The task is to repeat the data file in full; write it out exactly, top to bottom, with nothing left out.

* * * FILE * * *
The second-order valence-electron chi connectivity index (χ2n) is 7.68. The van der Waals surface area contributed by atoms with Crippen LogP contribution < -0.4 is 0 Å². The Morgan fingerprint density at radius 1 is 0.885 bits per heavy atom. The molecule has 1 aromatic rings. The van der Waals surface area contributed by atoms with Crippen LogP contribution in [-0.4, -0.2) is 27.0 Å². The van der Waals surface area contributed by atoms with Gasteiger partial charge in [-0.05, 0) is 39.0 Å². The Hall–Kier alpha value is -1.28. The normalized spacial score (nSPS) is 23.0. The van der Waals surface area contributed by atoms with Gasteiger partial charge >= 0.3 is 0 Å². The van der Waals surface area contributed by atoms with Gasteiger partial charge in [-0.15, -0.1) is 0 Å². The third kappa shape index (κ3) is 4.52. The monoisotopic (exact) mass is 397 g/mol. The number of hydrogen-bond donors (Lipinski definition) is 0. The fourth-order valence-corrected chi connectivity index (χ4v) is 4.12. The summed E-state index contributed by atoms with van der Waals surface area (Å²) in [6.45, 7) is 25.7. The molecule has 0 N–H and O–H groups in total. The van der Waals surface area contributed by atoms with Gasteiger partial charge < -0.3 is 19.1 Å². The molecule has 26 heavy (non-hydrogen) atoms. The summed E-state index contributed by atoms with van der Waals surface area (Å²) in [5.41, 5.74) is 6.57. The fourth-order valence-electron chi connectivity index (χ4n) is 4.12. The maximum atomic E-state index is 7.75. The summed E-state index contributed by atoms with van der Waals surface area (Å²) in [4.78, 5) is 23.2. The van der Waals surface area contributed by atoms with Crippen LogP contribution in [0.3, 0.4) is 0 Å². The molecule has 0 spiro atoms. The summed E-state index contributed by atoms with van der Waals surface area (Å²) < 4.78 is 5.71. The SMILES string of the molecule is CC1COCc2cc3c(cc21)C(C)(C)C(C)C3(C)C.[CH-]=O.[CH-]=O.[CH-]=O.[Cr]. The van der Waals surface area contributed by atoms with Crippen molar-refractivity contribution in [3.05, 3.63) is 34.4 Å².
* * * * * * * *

The second-order valence-electron chi connectivity index (χ2n) is 7.68. The van der Waals surface area contributed by atoms with Crippen LogP contribution < -0.4 is 0 Å². The Morgan fingerprint density at radius 1 is 0.885 bits per heavy atom. The molecule has 1 aromatic rings. The van der Waals surface area contributed by atoms with Crippen LogP contribution in [-0.4, -0.2) is 27.0 Å². The van der Waals surface area contributed by atoms with Gasteiger partial charge in [-0.05, 0) is 39.0 Å². The Hall–Kier alpha value is -1.28. The normalized spacial score (nSPS) is 23.0. The van der Waals surface area contributed by atoms with Gasteiger partial charge >= 0.3 is 0 Å². The van der Waals surface area contributed by atoms with Gasteiger partial charge in [-0.15, -0.1) is 0 Å². The third kappa shape index (κ3) is 4.52. The monoisotopic (exact) mass is 397 g/mol. The number of hydrogen-bond donors (Lipinski definition) is 0. The fourth-order valence-corrected chi connectivity index (χ4v) is 4.12. The summed E-state index contributed by atoms with van der Waals surface area (Å²) in [6.45, 7) is 25.7. The molecule has 0 N–H and O–H groups in total. The van der Waals surface area contributed by atoms with Gasteiger partial charge < -0.3 is 19.1 Å². The molecule has 26 heavy (non-hydrogen) atoms. The summed E-state index contributed by atoms with van der Waals surface area (Å²) in [5.41, 5.74) is 6.57. The fourth-order valence-electron chi connectivity index (χ4n) is 4.12. The maximum atomic E-state index is 7.75. The summed E-state index contributed by atoms with van der Waals surface area (Å²) in [4.78, 5) is 23.2. The van der Waals surface area contributed by atoms with Crippen LogP contribution in [0.3, 0.4) is 0 Å². The molecule has 0 spiro atoms. The summed E-state index contributed by atoms with van der Waals surface area (Å²) < 4.78 is 5.71. The SMILES string of the molecule is CC1COCc2cc3c(cc21)C(C)(C)C(C)C3(C)C.[CH-]=O.[CH-]=O.[CH-]=O.[Cr]. The van der Waals surface area contributed by atoms with Crippen molar-refractivity contribution in [3.05, 3.63) is 34.4 Å².